Most Embarrassing Loss: The 58-0 loss to rival Waurika was a tough one although the Eagles are putting together one of the finest seasons in school history. But, The Cowboys had six turnovers in only one half of football and never gave themselves a chance to be competitive against the eventual district champion. Honorable mention is the 68-8 loss in the season opener to Snyder when the Cowboys looked totally disorganized and caused a great deal of pessimism among Cowboy fans about the 2018 season.
Most Improvement: After the difficult loss to Snyder, the Cowboys came back in the second week of the season with an impressive 70-28 victory over Grandfield.
Most Undisciplined Game: The Cowboys gained the 78-74 win over Bray-Doyle despite 24 penalties for 218 yards. The Cowboys had several personal foul penalties and three unsportsmanlike conduct penalties. Penalties plagued the Cowboys through much of the season.
Key Win: Every district game was important for the Cowboys because the talent edge was not that great, but the 24-6 win over Wilson helped propel the Cowboys into the runner-up position in the district that enabled them to host a playoff game for the second year in a row.
Biggest Blunder: This was not committed by the Cowboys, but rather this reporter. Throughout the season the name of Skyler Parkhill was misspelled. Apologies are in order to the outstanding Cowboy senior.
In was a slow start for the Waurika Eagles last Friday night in the second round playoff contest with Cherokee, but the Eagles broke loose for a 58-14 win over the Chiefs with the aid of five Cherokee interceptions.
Waurika will hit the road for the quarterfinal round. The Eagles travel to Davenport on Friday. Kickoff is set for 7 p.m.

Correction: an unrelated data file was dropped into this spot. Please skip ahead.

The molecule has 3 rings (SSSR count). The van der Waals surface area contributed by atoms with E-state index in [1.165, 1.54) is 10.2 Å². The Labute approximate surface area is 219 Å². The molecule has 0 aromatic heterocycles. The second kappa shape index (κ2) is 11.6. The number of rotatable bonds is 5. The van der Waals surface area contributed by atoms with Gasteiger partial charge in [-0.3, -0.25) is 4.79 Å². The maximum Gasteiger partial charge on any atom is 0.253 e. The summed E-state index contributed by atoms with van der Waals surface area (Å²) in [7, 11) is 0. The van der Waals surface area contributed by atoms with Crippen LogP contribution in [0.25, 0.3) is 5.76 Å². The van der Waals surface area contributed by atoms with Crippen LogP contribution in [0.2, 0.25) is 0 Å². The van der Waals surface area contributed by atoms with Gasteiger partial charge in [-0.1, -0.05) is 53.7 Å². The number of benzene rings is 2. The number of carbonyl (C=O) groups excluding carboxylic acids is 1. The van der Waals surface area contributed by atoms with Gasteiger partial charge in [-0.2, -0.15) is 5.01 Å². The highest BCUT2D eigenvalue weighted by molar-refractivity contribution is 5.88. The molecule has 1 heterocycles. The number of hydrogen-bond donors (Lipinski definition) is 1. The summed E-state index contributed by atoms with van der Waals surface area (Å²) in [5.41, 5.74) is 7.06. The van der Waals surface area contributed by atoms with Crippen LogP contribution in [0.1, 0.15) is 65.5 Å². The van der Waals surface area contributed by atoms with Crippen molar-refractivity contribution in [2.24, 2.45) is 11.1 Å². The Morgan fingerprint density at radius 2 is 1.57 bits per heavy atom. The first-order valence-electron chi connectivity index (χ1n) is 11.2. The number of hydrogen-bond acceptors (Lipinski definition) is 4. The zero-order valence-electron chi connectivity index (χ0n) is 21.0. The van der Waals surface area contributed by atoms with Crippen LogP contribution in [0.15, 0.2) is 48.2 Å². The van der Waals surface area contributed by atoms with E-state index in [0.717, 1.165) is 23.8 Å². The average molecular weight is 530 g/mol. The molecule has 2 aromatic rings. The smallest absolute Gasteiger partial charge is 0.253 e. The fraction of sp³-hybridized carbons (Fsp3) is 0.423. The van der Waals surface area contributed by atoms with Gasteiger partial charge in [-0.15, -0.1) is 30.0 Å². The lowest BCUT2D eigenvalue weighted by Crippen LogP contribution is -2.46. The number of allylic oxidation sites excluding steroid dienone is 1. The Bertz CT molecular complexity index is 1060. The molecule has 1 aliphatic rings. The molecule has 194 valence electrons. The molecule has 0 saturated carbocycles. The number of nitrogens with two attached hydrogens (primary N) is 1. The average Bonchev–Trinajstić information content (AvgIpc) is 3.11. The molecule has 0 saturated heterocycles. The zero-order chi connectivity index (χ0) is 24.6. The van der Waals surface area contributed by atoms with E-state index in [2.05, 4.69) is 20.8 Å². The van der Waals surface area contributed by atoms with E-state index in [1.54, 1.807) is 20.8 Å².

The Eagles had a few turnover problems, too, as the first two Eagle drives ended with a fumble and an interception.
But the Waurika defense held its ground and forced Cherokee to punt on its first two offensive thrusts.
After the second punt, the Eagles took the ball at the Waurika 18 and marched 82 yards in just eight plays for the first score of the game.
Turner Mora connected with Aaron Nitka and Hunter Wesberry on two big pass plays to help the Eagles advance down the field.
Zac Brown capped the drive with a six-yard run and Colton Bryant ran for the two points to give the Eagles an 8-0 advantage with 1:40 left in the first period.
Cherokee answered the score after Kade Chace returned the kickoff to the Cherokee 44 yard line. It took the Chiefs five plays to get the game-tying score.
On the first play of the second quarter, Chace found 6-8 wide receiver Blake Hall in the end zone for a 12-yard touchdown pass. Chace added the two-point conversion with 11:55 left before intermission.
The Eagles were forced to punt on the ensuing series and the Chiefs took over at their own 27-yard line.
The Chiefs drove down the field, but on a second down pass by Chace, Waurika’s Wesberry made a diving interception to thwart the drive and give the Eagles possession at their own two.
Disaster struck on the first play for the Eagles as they fumbled the handoff and Cherokee’s Damein Labato recovered just inside the end zone for the Chief touchdown. The run failed, but the Chiefs were in front, 14-8 with 7:23 left before the half.
This was only the second time this season the Eagles have trailed in a game, but they responded well to the challenge.
After a 12-yard kickoff return by Kevin Garcia, the Eagles were in business at their own 48. Overcoming a penalty, the Eagles drove the distance in seven plays with Mora getting the score on a one-yard plunge. Mora connected with Aaron Nitka for the two-point conversion and Waurika was back in front, 16-14, with 4:19 left in the second quarter.
Things began to turn south from this point as Treavor Green could not handle a pooch kickoff by the Eagles and Austin Dyer was there to recover the ball for the Eagles.
Cherokee forced another Waurika punt, but Payton Ream let the ball go through his hands and Edwin Garcia was downfield for the Eagles to recover the ball.
A Cherokee penalty on the play put Waurika at the Chiefs’ seven-yard line and in just two plays the Eagles’ Mora got the score from five yards out. Matt Arriolla ran for the two-point conversion giving Waurika 24-14 lead with 2:21 left in the half.
Following a Cherokee penalty on its first play, Wesberry picked off his second pass of the game and returned it to the Cherokee 24 giving the Eagles another golden opportunity.